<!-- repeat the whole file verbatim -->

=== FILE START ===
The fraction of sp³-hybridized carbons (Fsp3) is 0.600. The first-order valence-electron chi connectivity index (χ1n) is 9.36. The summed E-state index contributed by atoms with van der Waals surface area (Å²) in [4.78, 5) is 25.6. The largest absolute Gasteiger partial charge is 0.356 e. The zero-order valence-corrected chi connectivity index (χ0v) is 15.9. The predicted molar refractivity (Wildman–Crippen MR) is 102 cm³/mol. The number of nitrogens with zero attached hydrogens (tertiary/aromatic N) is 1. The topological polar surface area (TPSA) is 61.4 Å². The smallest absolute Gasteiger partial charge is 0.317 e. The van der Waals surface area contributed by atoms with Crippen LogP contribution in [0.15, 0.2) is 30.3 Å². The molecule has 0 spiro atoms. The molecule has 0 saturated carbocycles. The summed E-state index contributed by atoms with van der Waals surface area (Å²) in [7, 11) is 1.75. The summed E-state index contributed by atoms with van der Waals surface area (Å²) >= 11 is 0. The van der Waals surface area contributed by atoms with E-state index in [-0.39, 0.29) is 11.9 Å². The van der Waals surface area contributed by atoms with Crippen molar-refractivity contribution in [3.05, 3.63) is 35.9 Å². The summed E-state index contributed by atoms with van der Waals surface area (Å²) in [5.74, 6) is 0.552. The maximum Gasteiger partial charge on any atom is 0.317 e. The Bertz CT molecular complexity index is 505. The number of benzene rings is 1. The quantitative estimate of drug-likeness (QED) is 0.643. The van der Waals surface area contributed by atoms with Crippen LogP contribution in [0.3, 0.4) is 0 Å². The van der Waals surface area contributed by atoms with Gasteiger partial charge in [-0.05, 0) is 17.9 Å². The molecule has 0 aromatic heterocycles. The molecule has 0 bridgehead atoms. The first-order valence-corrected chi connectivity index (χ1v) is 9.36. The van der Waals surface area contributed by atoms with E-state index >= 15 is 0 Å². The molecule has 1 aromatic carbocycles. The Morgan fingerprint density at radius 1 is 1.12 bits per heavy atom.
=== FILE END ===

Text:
The fraction of sp³-hybridized carbons (Fsp3) is 0.600. The first-order valence-electron chi connectivity index (χ1n) is 9.36. The summed E-state index contributed by atoms with van der Waals surface area (Å²) in [4.78, 5) is 25.6. The largest absolute Gasteiger partial charge is 0.356 e. The zero-order valence-corrected chi connectivity index (χ0v) is 15.9. The predicted molar refractivity (Wildman–Crippen MR) is 102 cm³/mol. The number of nitrogens with zero attached hydrogens (tertiary/aromatic N) is 1. The topological polar surface area (TPSA) is 61.4 Å². The smallest absolute Gasteiger partial charge is 0.317 e. The van der Waals surface area contributed by atoms with Crippen LogP contribution in [0.15, 0.2) is 30.3 Å². The molecule has 0 spiro atoms. The molecule has 0 saturated carbocycles. The summed E-state index contributed by atoms with van der Waals surface area (Å²) in [7, 11) is 1.75. The summed E-state index contributed by atoms with van der Waals surface area (Å²) >= 11 is 0. The van der Waals surface area contributed by atoms with E-state index in [-0.39, 0.29) is 11.9 Å². The van der Waals surface area contributed by atoms with Crippen molar-refractivity contribution in [3.05, 3.63) is 35.9 Å². The summed E-state index contributed by atoms with van der Waals surface area (Å²) in [5.74, 6) is 0.552. The maximum Gasteiger partial charge on any atom is 0.317 e. The Bertz CT molecular complexity index is 505. The number of benzene rings is 1. The quantitative estimate of drug-likeness (QED) is 0.643. The van der Waals surface area contributed by atoms with Crippen LogP contribution in [0.3, 0.4) is 0 Å². The van der Waals surface area contributed by atoms with Gasteiger partial charge in [-0.05, 0) is 17.9 Å². The molecule has 0 aromatic heterocycles. The molecule has 0 bridgehead atoms. The first-order valence-corrected chi connectivity index (χ1v) is 9.36. The van der Waals surface area contributed by atoms with E-state index >= 15 is 0 Å². The molecule has 1 aromatic carbocycles. The Morgan fingerprint density at radius 1 is 1.12 bits per heavy atom.